LSSU Banished Words list, 2008

Thu Jan 3 04:39:01 UTC 2008

By "simpler" I mean that "wrote" is a more common and more familiar word, that its meaning is intuitive and immediately available to the reader or listener, that it is a core English word where "authored" is a relative neologism (not as much of a neologism as I would have guessed, since M-W dates it to 1596, but it's centuries newer than "wrote").  While "wrote" is an irregular verb, I don't think that makes its use more complex to readers and listeners who know immediately that "wrote" is the past tense of "write" (as they might not know, for example, that "wrought" is the archaic past tense of "work").
By "more precise," I mean that "wrote" conveys, I think typically unambiguously (though exceptions could be produced), that the writer composed the text of the work.  "Authored" can refer to any relationship that would cause the person to be considered the author of a work.  It also can refer more broadly to an act of creation.
Because "authored" is often used in situations where the "author's" relationship to the work is ambiguous, it seems plausible that one could draw a negative implication from its use, but I have no evidence that anyone actually does draw that negative implication.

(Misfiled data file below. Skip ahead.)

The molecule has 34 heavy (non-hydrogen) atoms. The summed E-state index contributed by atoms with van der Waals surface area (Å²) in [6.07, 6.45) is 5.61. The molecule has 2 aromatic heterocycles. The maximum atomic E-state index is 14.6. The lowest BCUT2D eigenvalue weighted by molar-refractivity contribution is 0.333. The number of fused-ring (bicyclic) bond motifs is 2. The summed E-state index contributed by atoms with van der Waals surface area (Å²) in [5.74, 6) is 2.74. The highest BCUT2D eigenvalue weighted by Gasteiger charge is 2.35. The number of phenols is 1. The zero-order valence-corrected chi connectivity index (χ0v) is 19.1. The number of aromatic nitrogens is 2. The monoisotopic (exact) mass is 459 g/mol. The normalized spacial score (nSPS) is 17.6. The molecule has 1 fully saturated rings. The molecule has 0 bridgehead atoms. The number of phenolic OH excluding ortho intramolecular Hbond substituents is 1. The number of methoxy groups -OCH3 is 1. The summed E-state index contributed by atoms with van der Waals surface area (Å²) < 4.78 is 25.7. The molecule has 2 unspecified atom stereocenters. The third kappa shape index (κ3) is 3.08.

John Baker


From: American Dialect Society on behalf of Dennis Preston
Sent: Wed 1/2/2008 10:10 PM

Subject: Re: LSSU Banished Words list, 2008

What are your criteria that 'wrote' is

1) simpler (I could argue that "wrote" is irregular and therefore more complex)
2) more precise (I could argue that "wrote" is a very common word and
therefore much more likely to be multiply ambiguous)
3) carries this implication for all users/readers/hearers (Is this
your impression only or have determined that this is indeed the
implication for a significant number of persons? It doesn't for me,
by the way.)?


>---------------------- Information from the mail header
>Sender:       American Dialect Society <ADS-L at LISTSERV.UGA.EDU>
>Poster:       "Baker, John" <JMB at STRADLEY.COM>
>Subject:      Re: LSSU Banished Words list, 2008
>         "Problematic" uses - of the kind I talk about below - do peeve
>me.  It seems to me to be better in every way to say that Philip K. Dick
>"wrote" his book, not that he "authored" it.  "Wrote" is a simpler word,
>it is more precise, and it avoids the unpleasant and false implication
>that Dick may have put his name on a work that was not entirely his.
>         When I suggested that the sportswriter's use was "precious," I
>meant that he was trying a little too hard for a high-falutin effect.
>It is not a sufficiently annoying or consistent objection with me to be
>a peeve.
>John Baker

The American Dialect Society -

More information about the Ads-l mailing list